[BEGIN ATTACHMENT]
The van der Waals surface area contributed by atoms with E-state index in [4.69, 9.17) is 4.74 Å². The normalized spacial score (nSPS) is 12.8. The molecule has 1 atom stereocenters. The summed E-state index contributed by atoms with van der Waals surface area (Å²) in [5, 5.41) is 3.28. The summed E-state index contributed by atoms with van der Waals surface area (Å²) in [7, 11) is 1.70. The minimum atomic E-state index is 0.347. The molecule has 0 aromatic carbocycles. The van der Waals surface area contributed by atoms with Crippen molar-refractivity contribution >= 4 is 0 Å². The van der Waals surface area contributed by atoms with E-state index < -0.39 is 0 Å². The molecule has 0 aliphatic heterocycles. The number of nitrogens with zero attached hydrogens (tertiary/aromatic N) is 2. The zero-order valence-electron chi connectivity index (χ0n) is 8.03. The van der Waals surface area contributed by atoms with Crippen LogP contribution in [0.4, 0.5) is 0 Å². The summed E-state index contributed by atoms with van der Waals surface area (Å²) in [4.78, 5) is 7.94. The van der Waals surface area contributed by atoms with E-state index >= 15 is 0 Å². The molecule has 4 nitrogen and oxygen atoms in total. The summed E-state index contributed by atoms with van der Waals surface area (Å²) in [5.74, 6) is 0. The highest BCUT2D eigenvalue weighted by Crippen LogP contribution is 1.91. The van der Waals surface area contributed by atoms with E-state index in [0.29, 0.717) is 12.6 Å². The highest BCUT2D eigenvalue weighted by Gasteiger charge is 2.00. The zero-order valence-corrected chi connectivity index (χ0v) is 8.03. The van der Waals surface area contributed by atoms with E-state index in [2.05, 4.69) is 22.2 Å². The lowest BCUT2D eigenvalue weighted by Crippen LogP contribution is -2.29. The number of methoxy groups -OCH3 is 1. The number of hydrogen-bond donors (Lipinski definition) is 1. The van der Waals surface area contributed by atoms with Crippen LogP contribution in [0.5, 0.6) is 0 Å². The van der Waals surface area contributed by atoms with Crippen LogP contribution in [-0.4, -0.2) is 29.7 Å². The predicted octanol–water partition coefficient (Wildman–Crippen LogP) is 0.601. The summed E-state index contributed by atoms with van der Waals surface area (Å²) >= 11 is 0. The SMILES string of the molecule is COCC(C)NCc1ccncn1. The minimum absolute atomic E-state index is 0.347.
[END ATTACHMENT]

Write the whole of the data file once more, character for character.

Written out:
The van der Waals surface area contributed by atoms with E-state index in [4.69, 9.17) is 4.74 Å². The normalized spacial score (nSPS) is 12.8. The molecule has 1 atom stereocenters. The summed E-state index contributed by atoms with van der Waals surface area (Å²) in [5, 5.41) is 3.28. The summed E-state index contributed by atoms with van der Waals surface area (Å²) in [7, 11) is 1.70. The minimum atomic E-state index is 0.347. The molecule has 0 aromatic carbocycles. The van der Waals surface area contributed by atoms with Crippen molar-refractivity contribution >= 4 is 0 Å². The van der Waals surface area contributed by atoms with E-state index < -0.39 is 0 Å². The molecule has 0 aliphatic heterocycles. The number of nitrogens with zero attached hydrogens (tertiary/aromatic N) is 2. The zero-order valence-electron chi connectivity index (χ0n) is 8.03. The van der Waals surface area contributed by atoms with Crippen LogP contribution in [0.4, 0.5) is 0 Å². The summed E-state index contributed by atoms with van der Waals surface area (Å²) in [4.78, 5) is 7.94. The van der Waals surface area contributed by atoms with E-state index >= 15 is 0 Å². The molecule has 4 nitrogen and oxygen atoms in total. The summed E-state index contributed by atoms with van der Waals surface area (Å²) in [5.74, 6) is 0. The highest BCUT2D eigenvalue weighted by Crippen LogP contribution is 1.91. The van der Waals surface area contributed by atoms with E-state index in [0.29, 0.717) is 12.6 Å². The highest BCUT2D eigenvalue weighted by Gasteiger charge is 2.00. The zero-order valence-corrected chi connectivity index (χ0v) is 8.03. The van der Waals surface area contributed by atoms with E-state index in [2.05, 4.69) is 22.2 Å². The lowest BCUT2D eigenvalue weighted by Crippen LogP contribution is -2.29. The number of methoxy groups -OCH3 is 1. The number of hydrogen-bond donors (Lipinski definition) is 1. The van der Waals surface area contributed by atoms with Crippen LogP contribution in [0.5, 0.6) is 0 Å². The van der Waals surface area contributed by atoms with Crippen LogP contribution in [-0.4, -0.2) is 29.7 Å². The predicted octanol–water partition coefficient (Wildman–Crippen LogP) is 0.601. The summed E-state index contributed by atoms with van der Waals surface area (Å²) >= 11 is 0. The SMILES string of the molecule is COCC(C)NCc1ccncn1. The minimum absolute atomic E-state index is 0.347.